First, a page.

So, which Vida is more representative: the one so overflowing with joy and weirdness that he kissed Cortez on the head during a game, or the one that appended “Belgrade burn” onto that post-Russia victory video? How do you, as a neutral fan, root against a nation of 4 million people that’s less than three decades old and that’s trying to win its first World Cup? How do you root for players and fans who have behaved in ways so morally repugnant, especially when it’s a small group of players and a limited number of fans? These questions are hard. This is why FIFA wants everyone to ignore politics and just focus on the soccer as much as possible on its watch.
If you are worried about the idea of these guys celebrating with a World Cup on Sunday, you can take solace in the fact that France is favored. On paper, Vida and Lovren do not have the résumés of a World Cup–winning defense, but so far they’ve done just enough to avoid costing their team. They’re not the only underdog central-defense pairing to make it this far. The Netherlands got to the final in 2010 starting the unheralded John Heitinga and Joris Mathijsen, who got by in large part because they had the limitless energy of Dirk Kuyt, the dastardly wiles of Mark van Bommel, and the kung fu stylings of Nigel de Jong protecting them in midfield.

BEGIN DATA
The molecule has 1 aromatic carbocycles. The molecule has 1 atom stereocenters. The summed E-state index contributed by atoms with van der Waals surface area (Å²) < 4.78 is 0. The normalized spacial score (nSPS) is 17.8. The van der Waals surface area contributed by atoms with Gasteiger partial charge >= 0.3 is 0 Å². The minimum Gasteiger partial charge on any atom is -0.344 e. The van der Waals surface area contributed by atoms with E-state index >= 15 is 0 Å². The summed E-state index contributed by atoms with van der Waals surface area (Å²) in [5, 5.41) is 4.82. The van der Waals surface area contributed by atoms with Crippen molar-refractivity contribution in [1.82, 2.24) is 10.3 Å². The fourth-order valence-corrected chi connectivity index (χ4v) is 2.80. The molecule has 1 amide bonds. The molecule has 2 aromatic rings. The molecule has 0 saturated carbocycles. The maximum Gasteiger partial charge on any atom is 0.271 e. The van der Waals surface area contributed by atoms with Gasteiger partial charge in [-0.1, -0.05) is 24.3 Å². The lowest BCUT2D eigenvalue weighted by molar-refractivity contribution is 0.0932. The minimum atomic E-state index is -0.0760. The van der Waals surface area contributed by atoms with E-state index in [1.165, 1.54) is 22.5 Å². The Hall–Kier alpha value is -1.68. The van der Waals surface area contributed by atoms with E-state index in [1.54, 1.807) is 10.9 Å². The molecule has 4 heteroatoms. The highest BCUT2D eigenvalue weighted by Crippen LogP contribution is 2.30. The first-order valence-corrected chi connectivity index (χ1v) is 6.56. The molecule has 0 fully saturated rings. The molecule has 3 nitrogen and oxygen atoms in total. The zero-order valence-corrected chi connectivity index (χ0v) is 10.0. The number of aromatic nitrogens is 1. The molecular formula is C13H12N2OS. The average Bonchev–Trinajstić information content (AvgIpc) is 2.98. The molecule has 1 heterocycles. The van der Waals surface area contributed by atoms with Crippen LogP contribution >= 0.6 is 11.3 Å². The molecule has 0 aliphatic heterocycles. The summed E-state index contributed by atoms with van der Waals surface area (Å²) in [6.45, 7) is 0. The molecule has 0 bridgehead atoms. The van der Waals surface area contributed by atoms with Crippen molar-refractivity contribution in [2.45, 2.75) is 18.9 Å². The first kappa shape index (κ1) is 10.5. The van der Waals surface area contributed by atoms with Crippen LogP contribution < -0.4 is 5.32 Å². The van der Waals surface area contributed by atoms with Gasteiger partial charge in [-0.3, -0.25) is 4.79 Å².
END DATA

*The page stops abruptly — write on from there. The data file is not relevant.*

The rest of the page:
Like that Dutch squad, Croatia has played good team defense rather than asking Vida and Lovren to sort it out themselves. Midfield stars Rakitic and Luka Modric are impressively tenacious given that they’re far better known for their offensive contributions. Winger Ante Rebic is actually leading the tournament in fouls committed per game, which speaks to his commitment to winning the ball back.
The French offense has more firepower than anyone else Croatia has faced thus far, even if French coach Didier Deschamps sometimes seems reluctant to use it. Facing down Kylian Mbappé, Antoine Griezmann, and Paul Pogba will require Vida and Lovren to keep their unfiltered emotions in check for the duration of the final. We’ll see Sunday whether they can pull it off.